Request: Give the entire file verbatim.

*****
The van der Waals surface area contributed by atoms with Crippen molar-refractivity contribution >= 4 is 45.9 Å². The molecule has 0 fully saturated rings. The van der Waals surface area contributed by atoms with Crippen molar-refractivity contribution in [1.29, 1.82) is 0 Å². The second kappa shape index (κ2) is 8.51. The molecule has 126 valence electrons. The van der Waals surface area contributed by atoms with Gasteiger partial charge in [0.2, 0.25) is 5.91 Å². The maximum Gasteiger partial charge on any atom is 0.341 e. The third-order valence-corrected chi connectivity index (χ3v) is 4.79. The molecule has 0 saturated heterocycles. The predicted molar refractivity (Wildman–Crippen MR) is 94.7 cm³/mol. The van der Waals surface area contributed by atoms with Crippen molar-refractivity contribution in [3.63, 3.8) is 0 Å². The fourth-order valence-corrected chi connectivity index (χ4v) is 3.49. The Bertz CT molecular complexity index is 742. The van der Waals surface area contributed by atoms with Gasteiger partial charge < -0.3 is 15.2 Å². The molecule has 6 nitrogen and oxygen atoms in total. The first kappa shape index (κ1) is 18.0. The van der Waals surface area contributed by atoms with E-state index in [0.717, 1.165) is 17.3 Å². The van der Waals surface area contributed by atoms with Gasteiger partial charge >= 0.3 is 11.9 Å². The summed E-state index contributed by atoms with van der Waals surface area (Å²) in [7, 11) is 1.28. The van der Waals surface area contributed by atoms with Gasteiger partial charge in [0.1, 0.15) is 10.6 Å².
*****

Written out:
The van der Waals surface area contributed by atoms with Crippen molar-refractivity contribution >= 4 is 45.9 Å². The molecule has 0 fully saturated rings. The van der Waals surface area contributed by atoms with Crippen molar-refractivity contribution in [1.29, 1.82) is 0 Å². The second kappa shape index (κ2) is 8.51. The molecule has 126 valence electrons. The van der Waals surface area contributed by atoms with Gasteiger partial charge in [0.2, 0.25) is 5.91 Å². The maximum Gasteiger partial charge on any atom is 0.341 e. The third-order valence-corrected chi connectivity index (χ3v) is 4.79. The molecule has 0 saturated heterocycles. The predicted molar refractivity (Wildman–Crippen MR) is 94.7 cm³/mol. The van der Waals surface area contributed by atoms with Crippen molar-refractivity contribution in [3.63, 3.8) is 0 Å². The fourth-order valence-corrected chi connectivity index (χ4v) is 3.49. The Bertz CT molecular complexity index is 742. The van der Waals surface area contributed by atoms with Gasteiger partial charge < -0.3 is 15.2 Å². The molecule has 6 nitrogen and oxygen atoms in total. The first kappa shape index (κ1) is 18.0. The van der Waals surface area contributed by atoms with E-state index in [0.717, 1.165) is 17.3 Å². The van der Waals surface area contributed by atoms with Gasteiger partial charge >= 0.3 is 11.9 Å². The summed E-state index contributed by atoms with van der Waals surface area (Å²) in [7, 11) is 1.28. The van der Waals surface area contributed by atoms with Gasteiger partial charge in [0.1, 0.15) is 10.6 Å².